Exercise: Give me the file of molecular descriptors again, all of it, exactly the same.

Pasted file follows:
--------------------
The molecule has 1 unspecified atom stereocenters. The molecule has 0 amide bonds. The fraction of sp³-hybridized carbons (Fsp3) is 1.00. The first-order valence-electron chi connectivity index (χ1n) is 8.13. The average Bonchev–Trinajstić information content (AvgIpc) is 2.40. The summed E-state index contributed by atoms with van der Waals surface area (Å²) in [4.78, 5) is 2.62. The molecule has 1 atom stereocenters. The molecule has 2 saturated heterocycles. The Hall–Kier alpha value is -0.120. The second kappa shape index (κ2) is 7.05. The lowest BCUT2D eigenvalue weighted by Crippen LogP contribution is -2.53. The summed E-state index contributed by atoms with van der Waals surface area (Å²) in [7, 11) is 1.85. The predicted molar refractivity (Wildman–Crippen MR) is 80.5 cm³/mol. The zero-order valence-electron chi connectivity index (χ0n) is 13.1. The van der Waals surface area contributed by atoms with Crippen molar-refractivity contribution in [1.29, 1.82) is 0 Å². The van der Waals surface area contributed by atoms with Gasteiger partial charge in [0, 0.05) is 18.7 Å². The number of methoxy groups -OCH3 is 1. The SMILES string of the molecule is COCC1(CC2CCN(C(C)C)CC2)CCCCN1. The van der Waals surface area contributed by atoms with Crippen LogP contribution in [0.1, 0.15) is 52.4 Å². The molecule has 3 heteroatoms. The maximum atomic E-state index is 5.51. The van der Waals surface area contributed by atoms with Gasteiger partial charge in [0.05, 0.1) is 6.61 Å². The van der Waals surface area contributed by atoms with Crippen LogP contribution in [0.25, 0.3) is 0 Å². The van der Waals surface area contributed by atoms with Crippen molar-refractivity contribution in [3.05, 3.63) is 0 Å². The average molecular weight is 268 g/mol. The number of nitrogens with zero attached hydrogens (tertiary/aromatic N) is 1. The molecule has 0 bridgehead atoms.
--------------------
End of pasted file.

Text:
The molecule has 1 unspecified atom stereocenters. The molecule has 0 amide bonds. The fraction of sp³-hybridized carbons (Fsp3) is 1.00. The first-order valence-electron chi connectivity index (χ1n) is 8.13. The average Bonchev–Trinajstić information content (AvgIpc) is 2.40. The summed E-state index contributed by atoms with van der Waals surface area (Å²) in [4.78, 5) is 2.62. The molecule has 1 atom stereocenters. The molecule has 2 saturated heterocycles. The Hall–Kier alpha value is -0.120. The second kappa shape index (κ2) is 7.05. The lowest BCUT2D eigenvalue weighted by Crippen LogP contribution is -2.53. The summed E-state index contributed by atoms with van der Waals surface area (Å²) in [7, 11) is 1.85. The predicted molar refractivity (Wildman–Crippen MR) is 80.5 cm³/mol. The zero-order valence-electron chi connectivity index (χ0n) is 13.1. The van der Waals surface area contributed by atoms with Crippen molar-refractivity contribution in [1.29, 1.82) is 0 Å². The van der Waals surface area contributed by atoms with Gasteiger partial charge in [0, 0.05) is 18.7 Å². The number of methoxy groups -OCH3 is 1. The SMILES string of the molecule is COCC1(CC2CCN(C(C)C)CC2)CCCCN1. The van der Waals surface area contributed by atoms with Crippen LogP contribution in [0.1, 0.15) is 52.4 Å². The molecule has 3 heteroatoms. The maximum atomic E-state index is 5.51. The van der Waals surface area contributed by atoms with Gasteiger partial charge in [0.05, 0.1) is 6.61 Å². The van der Waals surface area contributed by atoms with Crippen LogP contribution in [0.25, 0.3) is 0 Å². The van der Waals surface area contributed by atoms with Crippen molar-refractivity contribution in [3.05, 3.63) is 0 Å². The average molecular weight is 268 g/mol. The number of nitrogens with zero attached hydrogens (tertiary/aromatic N) is 1. The molecule has 0 bridgehead atoms.